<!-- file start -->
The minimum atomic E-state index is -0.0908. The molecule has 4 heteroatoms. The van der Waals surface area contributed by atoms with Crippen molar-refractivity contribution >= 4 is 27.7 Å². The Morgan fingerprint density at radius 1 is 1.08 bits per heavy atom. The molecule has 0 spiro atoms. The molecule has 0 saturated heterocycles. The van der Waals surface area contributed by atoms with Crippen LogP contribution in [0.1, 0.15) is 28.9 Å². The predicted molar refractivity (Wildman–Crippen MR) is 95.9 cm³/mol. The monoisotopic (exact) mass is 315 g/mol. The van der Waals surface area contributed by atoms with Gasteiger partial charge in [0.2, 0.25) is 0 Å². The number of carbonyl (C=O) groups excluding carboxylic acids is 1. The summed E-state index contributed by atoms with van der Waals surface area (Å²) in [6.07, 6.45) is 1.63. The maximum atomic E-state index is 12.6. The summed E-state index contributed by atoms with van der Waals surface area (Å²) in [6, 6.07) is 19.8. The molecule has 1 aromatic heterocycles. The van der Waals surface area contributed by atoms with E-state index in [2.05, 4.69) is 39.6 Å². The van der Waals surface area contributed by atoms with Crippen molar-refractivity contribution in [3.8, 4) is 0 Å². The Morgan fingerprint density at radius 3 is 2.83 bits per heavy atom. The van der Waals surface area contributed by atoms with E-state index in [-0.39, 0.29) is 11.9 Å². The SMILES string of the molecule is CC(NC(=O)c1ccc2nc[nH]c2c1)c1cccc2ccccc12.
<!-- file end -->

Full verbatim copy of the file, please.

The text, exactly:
The minimum atomic E-state index is -0.0908. The molecule has 4 heteroatoms. The van der Waals surface area contributed by atoms with Crippen molar-refractivity contribution >= 4 is 27.7 Å². The Morgan fingerprint density at radius 1 is 1.08 bits per heavy atom. The molecule has 0 spiro atoms. The molecule has 0 saturated heterocycles. The van der Waals surface area contributed by atoms with Crippen LogP contribution in [0.1, 0.15) is 28.9 Å². The predicted molar refractivity (Wildman–Crippen MR) is 95.9 cm³/mol. The monoisotopic (exact) mass is 315 g/mol. The van der Waals surface area contributed by atoms with Gasteiger partial charge in [0.2, 0.25) is 0 Å². The number of carbonyl (C=O) groups excluding carboxylic acids is 1. The summed E-state index contributed by atoms with van der Waals surface area (Å²) in [6.07, 6.45) is 1.63. The maximum atomic E-state index is 12.6. The summed E-state index contributed by atoms with van der Waals surface area (Å²) in [6, 6.07) is 19.8. The molecule has 1 aromatic heterocycles. The van der Waals surface area contributed by atoms with E-state index in [2.05, 4.69) is 39.6 Å². The van der Waals surface area contributed by atoms with Crippen molar-refractivity contribution in [3.8, 4) is 0 Å². The Morgan fingerprint density at radius 3 is 2.83 bits per heavy atom. The van der Waals surface area contributed by atoms with E-state index in [-0.39, 0.29) is 11.9 Å². The SMILES string of the molecule is CC(NC(=O)c1ccc2nc[nH]c2c1)c1cccc2ccccc12.